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Market Matters: Applied Rhetoric Studies and Free Market Composition by Locke Carter

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Code: 1-57273-575-9

Much of the theory underlying technical communication, rhetoric, composition, and college English in general comes from a decidedly socialist/Marxist perspective, ones that espouses strong anti-Capitalist, anti-competitive statements. While members of the academy have learned much about cultural artifacts and practices from these methodologies and critiques, they are also disenfranchised from the larger world-view—free-market, competitive, and capitalistic. This volume, a collection of 11 scholarly essays, begins to fill this gap by asserting a theoretical and practical stance based on free-market mechanisms and behaviors.

Through a variety of approaches—from broad argument to specific examples of market behaviors, from historical criticism to case studies—this collection makes the case that, despite fears expressed by numerous critics of capitalism, technical communication and rhetoric and composition retain all their force, rationale, and value when expressed in free-market terms. Specifically, the collection argues that writing disciplines have market value and that Marxist approaches to the fields are not capable of promoting this value. It follows, then, that participants in these fields need to begin viewing themselves as market-players instead of reactionaries. A second general argument is that markets are inherently rhetorical, meaning that they create information, are subject to socially constructed trends, persuade and communicate values and ideas. In other words, the market is a natural and logical domain for rhetorical study and participation. Finally, a third argument is that certain activities, distance education foremost among them, create value for these academic fields. If we see our fields as having market value, we do not need to view distance education as a threat to writing disciplines, but rather an opportunity for growth and development.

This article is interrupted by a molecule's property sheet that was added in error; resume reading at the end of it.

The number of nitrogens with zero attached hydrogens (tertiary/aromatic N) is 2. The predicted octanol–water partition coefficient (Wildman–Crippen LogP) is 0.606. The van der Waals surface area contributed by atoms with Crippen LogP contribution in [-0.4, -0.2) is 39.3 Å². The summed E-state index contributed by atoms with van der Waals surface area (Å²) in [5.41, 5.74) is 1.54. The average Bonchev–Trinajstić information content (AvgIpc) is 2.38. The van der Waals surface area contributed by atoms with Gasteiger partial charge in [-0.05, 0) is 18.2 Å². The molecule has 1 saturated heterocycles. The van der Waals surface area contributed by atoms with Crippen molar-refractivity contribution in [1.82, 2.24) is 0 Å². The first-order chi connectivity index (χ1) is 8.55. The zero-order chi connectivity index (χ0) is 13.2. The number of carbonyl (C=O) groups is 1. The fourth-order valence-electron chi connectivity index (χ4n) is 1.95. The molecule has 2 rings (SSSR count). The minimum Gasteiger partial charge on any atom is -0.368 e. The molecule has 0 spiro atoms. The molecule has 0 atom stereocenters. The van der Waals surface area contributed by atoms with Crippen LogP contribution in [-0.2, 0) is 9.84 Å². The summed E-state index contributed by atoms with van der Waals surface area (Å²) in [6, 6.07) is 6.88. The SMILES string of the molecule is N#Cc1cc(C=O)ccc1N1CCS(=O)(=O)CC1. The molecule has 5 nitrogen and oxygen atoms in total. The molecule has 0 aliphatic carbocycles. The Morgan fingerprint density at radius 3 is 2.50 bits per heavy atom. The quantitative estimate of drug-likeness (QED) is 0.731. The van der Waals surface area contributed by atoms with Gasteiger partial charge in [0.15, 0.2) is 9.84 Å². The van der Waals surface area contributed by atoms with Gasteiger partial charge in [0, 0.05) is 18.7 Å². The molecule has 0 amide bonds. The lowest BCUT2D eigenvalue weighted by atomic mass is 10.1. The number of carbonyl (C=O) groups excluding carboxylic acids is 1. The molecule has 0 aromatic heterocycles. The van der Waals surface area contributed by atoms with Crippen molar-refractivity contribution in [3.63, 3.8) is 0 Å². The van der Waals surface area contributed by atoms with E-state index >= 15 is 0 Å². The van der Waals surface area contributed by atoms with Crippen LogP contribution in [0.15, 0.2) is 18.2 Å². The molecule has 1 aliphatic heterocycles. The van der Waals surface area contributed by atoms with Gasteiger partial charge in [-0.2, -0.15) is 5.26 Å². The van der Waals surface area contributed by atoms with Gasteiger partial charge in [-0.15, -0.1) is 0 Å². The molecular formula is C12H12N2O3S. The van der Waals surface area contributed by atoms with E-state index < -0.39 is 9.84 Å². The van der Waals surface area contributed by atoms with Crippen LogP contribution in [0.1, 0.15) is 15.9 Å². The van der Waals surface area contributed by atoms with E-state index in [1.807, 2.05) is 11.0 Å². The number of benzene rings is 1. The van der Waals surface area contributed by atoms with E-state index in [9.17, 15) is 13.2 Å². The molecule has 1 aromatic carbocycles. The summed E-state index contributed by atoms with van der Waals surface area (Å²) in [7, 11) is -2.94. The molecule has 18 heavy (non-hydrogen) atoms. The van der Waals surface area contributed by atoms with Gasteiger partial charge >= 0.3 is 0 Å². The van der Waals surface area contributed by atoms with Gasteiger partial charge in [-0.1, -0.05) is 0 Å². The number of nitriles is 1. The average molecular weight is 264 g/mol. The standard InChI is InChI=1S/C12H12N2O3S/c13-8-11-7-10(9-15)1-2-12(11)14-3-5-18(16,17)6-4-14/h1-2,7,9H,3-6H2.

Contents: Rhetoric, Markets, and Value Creation: An Introduction and Argument for a Productive Rhetoric, Locke Carter. From Cultural Capitalism to Entrepreneurial Humanism: Understanding and Re-evaluating Critical Theory, Patrick Moore. The Aesthetic Anvil: The Foundations of Resistance to Technology and Innovation in English Departments, Fred Kemp. Rhetoric, Pragmatism, Quality Management: Managing Better Writing, Keith Rhodes. There is no Salvation: Rhetoricians Working in an Age of Information, Mike Salvo. “Typhoid Mary” Online and in Your Town: University of Phoenix as a Burkean Scapegoat in Academe, Brooke Hessler. Meeting a Demand: A Technical Communicators’ Invitation to Discourse, Donna Spehar. New Process, New Product: Redistributing Labor in a Firs-Year Writing Program, Susan Lang. Balancing Constituencies: Being Able to Act, Barry Maid and Marian Barchilon. Marketing Rhetoric in the Market Economy: Selling the Value of Rhetorical Knowledge to Business, Yvonne Merrill. Dynamics in the Changing Marketplace of First-Year Composition, Kristine Hansen. Author Index. Subject Index.

Year: 2005 Pages: 288

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